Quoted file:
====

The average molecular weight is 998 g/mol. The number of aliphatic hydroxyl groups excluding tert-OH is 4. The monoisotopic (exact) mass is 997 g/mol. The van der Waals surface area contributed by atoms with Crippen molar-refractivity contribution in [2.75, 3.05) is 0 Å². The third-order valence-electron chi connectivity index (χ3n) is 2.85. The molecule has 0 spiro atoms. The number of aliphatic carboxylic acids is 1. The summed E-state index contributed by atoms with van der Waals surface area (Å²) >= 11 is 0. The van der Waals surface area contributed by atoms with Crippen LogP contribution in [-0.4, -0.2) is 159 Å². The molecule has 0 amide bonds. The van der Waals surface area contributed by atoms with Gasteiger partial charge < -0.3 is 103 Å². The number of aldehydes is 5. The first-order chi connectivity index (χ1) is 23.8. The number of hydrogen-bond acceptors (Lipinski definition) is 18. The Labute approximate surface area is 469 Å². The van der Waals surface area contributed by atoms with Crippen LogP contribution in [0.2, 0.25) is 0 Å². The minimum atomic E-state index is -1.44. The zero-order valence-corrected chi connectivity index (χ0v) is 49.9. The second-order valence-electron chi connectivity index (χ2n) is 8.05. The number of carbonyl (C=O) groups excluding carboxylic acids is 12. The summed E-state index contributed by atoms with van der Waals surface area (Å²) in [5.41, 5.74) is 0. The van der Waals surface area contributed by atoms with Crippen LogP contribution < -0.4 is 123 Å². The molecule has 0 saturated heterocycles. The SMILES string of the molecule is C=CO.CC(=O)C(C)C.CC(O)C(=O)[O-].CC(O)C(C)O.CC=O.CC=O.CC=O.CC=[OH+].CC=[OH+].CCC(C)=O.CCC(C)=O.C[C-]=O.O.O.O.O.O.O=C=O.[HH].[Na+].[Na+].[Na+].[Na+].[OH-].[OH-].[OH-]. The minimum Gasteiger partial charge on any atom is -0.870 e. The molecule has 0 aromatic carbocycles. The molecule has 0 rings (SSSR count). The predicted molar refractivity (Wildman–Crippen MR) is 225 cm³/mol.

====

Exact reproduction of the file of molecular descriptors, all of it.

The average molecular weight is 998 g/mol. The number of aliphatic hydroxyl groups excluding tert-OH is 4. The monoisotopic (exact) mass is 997 g/mol. The van der Waals surface area contributed by atoms with Crippen molar-refractivity contribution in [2.75, 3.05) is 0 Å². The third-order valence-electron chi connectivity index (χ3n) is 2.85. The molecule has 0 spiro atoms. The number of aliphatic carboxylic acids is 1. The summed E-state index contributed by atoms with van der Waals surface area (Å²) >= 11 is 0. The van der Waals surface area contributed by atoms with Crippen LogP contribution in [-0.4, -0.2) is 159 Å². The molecule has 0 amide bonds. The van der Waals surface area contributed by atoms with Gasteiger partial charge < -0.3 is 103 Å². The number of aldehydes is 5. The first-order chi connectivity index (χ1) is 23.8. The number of hydrogen-bond acceptors (Lipinski definition) is 18. The Labute approximate surface area is 469 Å². The van der Waals surface area contributed by atoms with Crippen LogP contribution in [0.2, 0.25) is 0 Å². The minimum atomic E-state index is -1.44. The zero-order valence-corrected chi connectivity index (χ0v) is 49.9. The second-order valence-electron chi connectivity index (χ2n) is 8.05. The number of carbonyl (C=O) groups excluding carboxylic acids is 12. The summed E-state index contributed by atoms with van der Waals surface area (Å²) in [5.41, 5.74) is 0. The van der Waals surface area contributed by atoms with Crippen LogP contribution < -0.4 is 123 Å². The molecule has 0 saturated heterocycles. The SMILES string of the molecule is C=CO.CC(=O)C(C)C.CC(O)C(=O)[O-].CC(O)C(C)O.CC=O.CC=O.CC=O.CC=[OH+].CC=[OH+].CCC(C)=O.CCC(C)=O.C[C-]=O.O.O.O.O.O.O=C=O.[HH].[Na+].[Na+].[Na+].[Na+].[OH-].[OH-].[OH-]. The minimum Gasteiger partial charge on any atom is -0.870 e. The molecule has 0 aromatic carbocycles. The molecule has 0 rings (SSSR count). The predicted molar refractivity (Wildman–Crippen MR) is 225 cm³/mol.